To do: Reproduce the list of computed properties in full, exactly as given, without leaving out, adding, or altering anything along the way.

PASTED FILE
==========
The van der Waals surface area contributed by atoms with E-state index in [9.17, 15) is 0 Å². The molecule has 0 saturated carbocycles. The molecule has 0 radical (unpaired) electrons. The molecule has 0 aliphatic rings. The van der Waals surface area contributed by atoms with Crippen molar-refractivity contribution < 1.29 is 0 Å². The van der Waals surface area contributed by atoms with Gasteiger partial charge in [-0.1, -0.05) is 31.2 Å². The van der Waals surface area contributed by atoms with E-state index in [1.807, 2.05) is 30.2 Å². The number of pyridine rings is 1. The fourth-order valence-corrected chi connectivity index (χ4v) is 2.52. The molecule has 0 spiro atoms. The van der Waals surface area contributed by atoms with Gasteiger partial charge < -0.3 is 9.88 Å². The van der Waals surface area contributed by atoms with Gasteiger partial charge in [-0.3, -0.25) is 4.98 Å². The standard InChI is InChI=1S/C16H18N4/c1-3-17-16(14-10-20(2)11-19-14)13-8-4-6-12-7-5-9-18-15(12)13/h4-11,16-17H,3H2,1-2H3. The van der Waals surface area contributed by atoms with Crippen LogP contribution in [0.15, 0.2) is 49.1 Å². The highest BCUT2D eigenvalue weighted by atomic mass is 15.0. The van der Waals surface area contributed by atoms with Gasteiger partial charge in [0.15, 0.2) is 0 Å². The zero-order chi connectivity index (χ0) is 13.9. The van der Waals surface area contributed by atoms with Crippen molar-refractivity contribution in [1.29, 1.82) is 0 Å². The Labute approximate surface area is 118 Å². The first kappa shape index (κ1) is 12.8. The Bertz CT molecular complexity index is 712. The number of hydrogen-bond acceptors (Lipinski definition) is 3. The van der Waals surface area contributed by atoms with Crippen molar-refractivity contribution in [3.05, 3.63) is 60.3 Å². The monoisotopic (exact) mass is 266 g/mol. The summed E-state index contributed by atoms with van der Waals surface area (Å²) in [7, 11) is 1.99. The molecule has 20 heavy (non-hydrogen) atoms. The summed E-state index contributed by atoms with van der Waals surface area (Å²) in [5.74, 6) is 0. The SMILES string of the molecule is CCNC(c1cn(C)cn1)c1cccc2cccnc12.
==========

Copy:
The van der Waals surface area contributed by atoms with E-state index in [9.17, 15) is 0 Å². The molecule has 0 saturated carbocycles. The molecule has 0 radical (unpaired) electrons. The molecule has 0 aliphatic rings. The van der Waals surface area contributed by atoms with Crippen molar-refractivity contribution < 1.29 is 0 Å². The van der Waals surface area contributed by atoms with Gasteiger partial charge in [-0.1, -0.05) is 31.2 Å². The van der Waals surface area contributed by atoms with E-state index in [1.807, 2.05) is 30.2 Å². The number of pyridine rings is 1. The fourth-order valence-corrected chi connectivity index (χ4v) is 2.52. The molecule has 0 spiro atoms. The van der Waals surface area contributed by atoms with Gasteiger partial charge < -0.3 is 9.88 Å². The van der Waals surface area contributed by atoms with Gasteiger partial charge in [-0.3, -0.25) is 4.98 Å². The standard InChI is InChI=1S/C16H18N4/c1-3-17-16(14-10-20(2)11-19-14)13-8-4-6-12-7-5-9-18-15(12)13/h4-11,16-17H,3H2,1-2H3. The van der Waals surface area contributed by atoms with Crippen LogP contribution in [0.15, 0.2) is 49.1 Å². The highest BCUT2D eigenvalue weighted by atomic mass is 15.0. The van der Waals surface area contributed by atoms with Gasteiger partial charge in [0.15, 0.2) is 0 Å². The zero-order chi connectivity index (χ0) is 13.9. The van der Waals surface area contributed by atoms with Crippen molar-refractivity contribution in [1.29, 1.82) is 0 Å². The Labute approximate surface area is 118 Å². The first kappa shape index (κ1) is 12.8. The Bertz CT molecular complexity index is 712. The number of hydrogen-bond acceptors (Lipinski definition) is 3. The van der Waals surface area contributed by atoms with Crippen molar-refractivity contribution in [3.05, 3.63) is 60.3 Å². The monoisotopic (exact) mass is 266 g/mol. The summed E-state index contributed by atoms with van der Waals surface area (Å²) in [7, 11) is 1.99. The molecule has 20 heavy (non-hydrogen) atoms. The summed E-state index contributed by atoms with van der Waals surface area (Å²) in [5.74, 6) is 0. The SMILES string of the molecule is CCNC(c1cn(C)cn1)c1cccc2cccnc12.